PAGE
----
Chevy Bolts Recalled Over Fire Risk
As gas prices soar, one would expect there would be renewed interest in hybrid vehicles and electric vehicles. Unfortunately, these vehicles appear to be having serious issues when it comes to safety. The lithium-ion batteries that power the vehicles have a propensity to catch fire and once that fire is going, it is very difficult to put out.
In late July, Chevy announced the recall of their Bolt model, which is a fully electric vehicle, after reports of two cars catching fire. Bolt owners were asked not to recharge their batteries to full nor allow the charge to dissipate entirely. Chevy announced that they would replace the defective battery modules. The recall does not affect newer-model Bolts with updated batteries. GM has confirmed that there are nine total battery fires emerging from Bolts (that they are aware of). The recall affects the 2017-2019 model Bolts.
Wasn’t there already a recall?
There was a recall related to the software which was originally believed to be the cause of the fire hazard. However, after two bolts caught fire after having their software updated, GM decided it was best to replace the battery module entirely. The announcement comes amid a warning issued by the National Highway Traffic Safety Administration (NHTSA) that Bolt owners should park their vehicles on the street, if possible, and outside of their garages where they can do serious damage.
According to GM, the battery modules themselves have manufacturing defects that can cause the battery packs to ignite under certain conditions. For owners of electric vehicles, battery fires have been a constant threat. Tesla and other model EVs have also shown a propensity for catching fire, often when the car is turned off.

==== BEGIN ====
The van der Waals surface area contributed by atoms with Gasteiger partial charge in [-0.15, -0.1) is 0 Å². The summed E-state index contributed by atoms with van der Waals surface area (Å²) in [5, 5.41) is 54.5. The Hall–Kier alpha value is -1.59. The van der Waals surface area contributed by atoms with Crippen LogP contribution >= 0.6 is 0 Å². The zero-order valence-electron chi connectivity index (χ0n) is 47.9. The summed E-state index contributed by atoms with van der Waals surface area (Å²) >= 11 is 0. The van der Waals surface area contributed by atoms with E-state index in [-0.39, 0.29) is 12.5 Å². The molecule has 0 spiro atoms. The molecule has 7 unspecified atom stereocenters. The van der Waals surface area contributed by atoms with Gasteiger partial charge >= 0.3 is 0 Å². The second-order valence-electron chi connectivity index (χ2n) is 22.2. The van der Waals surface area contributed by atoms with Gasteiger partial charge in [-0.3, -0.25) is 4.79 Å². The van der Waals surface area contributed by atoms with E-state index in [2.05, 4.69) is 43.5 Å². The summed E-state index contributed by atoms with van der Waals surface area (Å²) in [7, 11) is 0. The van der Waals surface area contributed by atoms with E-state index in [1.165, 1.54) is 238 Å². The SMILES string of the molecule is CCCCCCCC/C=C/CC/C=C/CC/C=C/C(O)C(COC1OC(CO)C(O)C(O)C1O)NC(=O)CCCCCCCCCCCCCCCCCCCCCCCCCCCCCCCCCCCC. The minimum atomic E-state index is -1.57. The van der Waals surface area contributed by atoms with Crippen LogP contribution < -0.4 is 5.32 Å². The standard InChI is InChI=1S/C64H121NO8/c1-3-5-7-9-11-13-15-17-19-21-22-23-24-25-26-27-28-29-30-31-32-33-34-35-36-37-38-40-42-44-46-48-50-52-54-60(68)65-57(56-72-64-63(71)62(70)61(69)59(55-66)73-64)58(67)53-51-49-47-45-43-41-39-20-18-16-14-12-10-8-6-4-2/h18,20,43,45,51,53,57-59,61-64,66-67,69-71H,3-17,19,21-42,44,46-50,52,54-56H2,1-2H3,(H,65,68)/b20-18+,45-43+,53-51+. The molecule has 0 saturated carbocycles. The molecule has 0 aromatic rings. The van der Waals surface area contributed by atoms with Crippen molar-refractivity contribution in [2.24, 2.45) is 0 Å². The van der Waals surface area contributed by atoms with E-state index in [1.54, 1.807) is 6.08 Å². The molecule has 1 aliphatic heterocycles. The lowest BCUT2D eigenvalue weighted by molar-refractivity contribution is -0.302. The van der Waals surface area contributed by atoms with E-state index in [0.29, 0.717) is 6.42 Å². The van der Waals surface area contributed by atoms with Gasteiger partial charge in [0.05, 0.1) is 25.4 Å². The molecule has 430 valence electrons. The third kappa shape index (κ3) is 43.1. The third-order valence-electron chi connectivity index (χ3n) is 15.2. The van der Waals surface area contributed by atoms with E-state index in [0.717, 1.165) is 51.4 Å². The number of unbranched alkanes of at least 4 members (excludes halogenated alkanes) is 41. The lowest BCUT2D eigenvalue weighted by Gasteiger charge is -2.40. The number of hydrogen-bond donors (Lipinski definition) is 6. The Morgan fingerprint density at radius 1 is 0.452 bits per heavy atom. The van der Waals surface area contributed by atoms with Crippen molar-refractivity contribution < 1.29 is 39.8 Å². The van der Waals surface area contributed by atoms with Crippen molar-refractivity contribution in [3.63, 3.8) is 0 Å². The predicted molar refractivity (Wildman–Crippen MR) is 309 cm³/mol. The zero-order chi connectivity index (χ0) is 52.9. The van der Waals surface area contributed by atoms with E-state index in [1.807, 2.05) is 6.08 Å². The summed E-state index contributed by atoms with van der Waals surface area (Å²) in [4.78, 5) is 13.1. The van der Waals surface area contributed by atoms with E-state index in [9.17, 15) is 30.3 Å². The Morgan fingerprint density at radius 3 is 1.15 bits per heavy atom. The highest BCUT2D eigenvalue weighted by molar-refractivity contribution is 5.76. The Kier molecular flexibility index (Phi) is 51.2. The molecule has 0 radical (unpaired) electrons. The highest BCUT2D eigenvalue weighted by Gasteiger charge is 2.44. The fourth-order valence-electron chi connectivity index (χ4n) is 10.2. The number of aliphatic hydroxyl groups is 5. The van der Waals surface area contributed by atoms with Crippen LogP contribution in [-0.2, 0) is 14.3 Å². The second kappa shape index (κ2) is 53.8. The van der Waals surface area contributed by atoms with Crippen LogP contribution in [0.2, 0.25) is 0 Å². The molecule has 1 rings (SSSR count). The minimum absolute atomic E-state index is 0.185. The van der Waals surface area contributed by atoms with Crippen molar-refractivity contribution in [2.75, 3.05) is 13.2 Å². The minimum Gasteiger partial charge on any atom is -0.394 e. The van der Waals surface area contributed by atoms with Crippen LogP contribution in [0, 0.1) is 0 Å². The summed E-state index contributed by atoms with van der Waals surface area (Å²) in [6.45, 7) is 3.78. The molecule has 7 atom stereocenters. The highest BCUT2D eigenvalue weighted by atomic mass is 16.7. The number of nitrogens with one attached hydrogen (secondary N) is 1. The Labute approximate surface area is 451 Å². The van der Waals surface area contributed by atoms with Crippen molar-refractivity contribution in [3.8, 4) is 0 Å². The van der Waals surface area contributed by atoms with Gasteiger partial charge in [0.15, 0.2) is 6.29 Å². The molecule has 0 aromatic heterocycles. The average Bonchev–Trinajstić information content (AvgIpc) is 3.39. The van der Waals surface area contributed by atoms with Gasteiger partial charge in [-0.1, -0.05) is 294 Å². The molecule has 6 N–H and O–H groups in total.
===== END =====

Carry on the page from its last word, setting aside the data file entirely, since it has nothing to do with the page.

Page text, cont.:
Both GM and LG, who designed the battery modules, are working on solutions to prevent the issue from recurring. They will install new battery modules for any vehicle owner with an EV. However, there are concerns that GM and other vehicle manufacturers lack any means of detecting defective battery modules before they’re placed in cars.
Lithium-ion battery fires
Lithium-ion battery fires burn extremely hot and can be very difficult to put out. Firefighters dealing with these fires know that just because there aren’t any flames shooting out of the vehicle, that doesn’t mean it won’t ignite again. When they catch fire inside of a garage or close to a home, the chances are very good that the house can catch fire and hurt anyone inside. Lithium-ion lawsuits related to house fires are among the most common filed against auto companies specializing in EVs. The 2020 Bolt model has yet to experience any of the same issues earlier models faced.
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